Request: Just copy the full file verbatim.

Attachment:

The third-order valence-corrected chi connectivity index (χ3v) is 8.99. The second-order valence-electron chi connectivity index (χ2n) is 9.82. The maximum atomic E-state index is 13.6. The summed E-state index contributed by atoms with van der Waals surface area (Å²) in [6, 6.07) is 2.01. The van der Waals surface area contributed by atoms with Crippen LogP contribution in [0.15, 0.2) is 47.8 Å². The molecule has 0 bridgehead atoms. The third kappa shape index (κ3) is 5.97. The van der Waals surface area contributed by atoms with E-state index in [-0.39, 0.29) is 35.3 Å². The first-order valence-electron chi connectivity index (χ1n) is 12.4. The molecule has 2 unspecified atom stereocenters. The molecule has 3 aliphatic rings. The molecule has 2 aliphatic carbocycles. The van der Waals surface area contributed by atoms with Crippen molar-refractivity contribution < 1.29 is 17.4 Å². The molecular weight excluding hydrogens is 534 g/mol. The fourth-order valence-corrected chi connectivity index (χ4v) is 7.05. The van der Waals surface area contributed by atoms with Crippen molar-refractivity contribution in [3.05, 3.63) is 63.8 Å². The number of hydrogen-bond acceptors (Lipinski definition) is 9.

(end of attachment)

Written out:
The third-order valence-corrected chi connectivity index (χ3v) is 8.99. The second-order valence-electron chi connectivity index (χ2n) is 9.82. The maximum atomic E-state index is 13.6. The summed E-state index contributed by atoms with van der Waals surface area (Å²) in [6, 6.07) is 2.01. The van der Waals surface area contributed by atoms with Crippen LogP contribution in [0.15, 0.2) is 47.8 Å². The molecule has 0 bridgehead atoms. The third kappa shape index (κ3) is 5.97. The van der Waals surface area contributed by atoms with E-state index in [-0.39, 0.29) is 35.3 Å². The first-order valence-electron chi connectivity index (χ1n) is 12.4. The molecule has 2 unspecified atom stereocenters. The molecule has 3 aliphatic rings. The molecule has 2 aliphatic carbocycles. The van der Waals surface area contributed by atoms with Crippen molar-refractivity contribution < 1.29 is 17.4 Å². The molecular weight excluding hydrogens is 534 g/mol. The fourth-order valence-corrected chi connectivity index (χ4v) is 7.05. The van der Waals surface area contributed by atoms with Crippen molar-refractivity contribution in [3.05, 3.63) is 63.8 Å². The number of hydrogen-bond acceptors (Lipinski definition) is 9.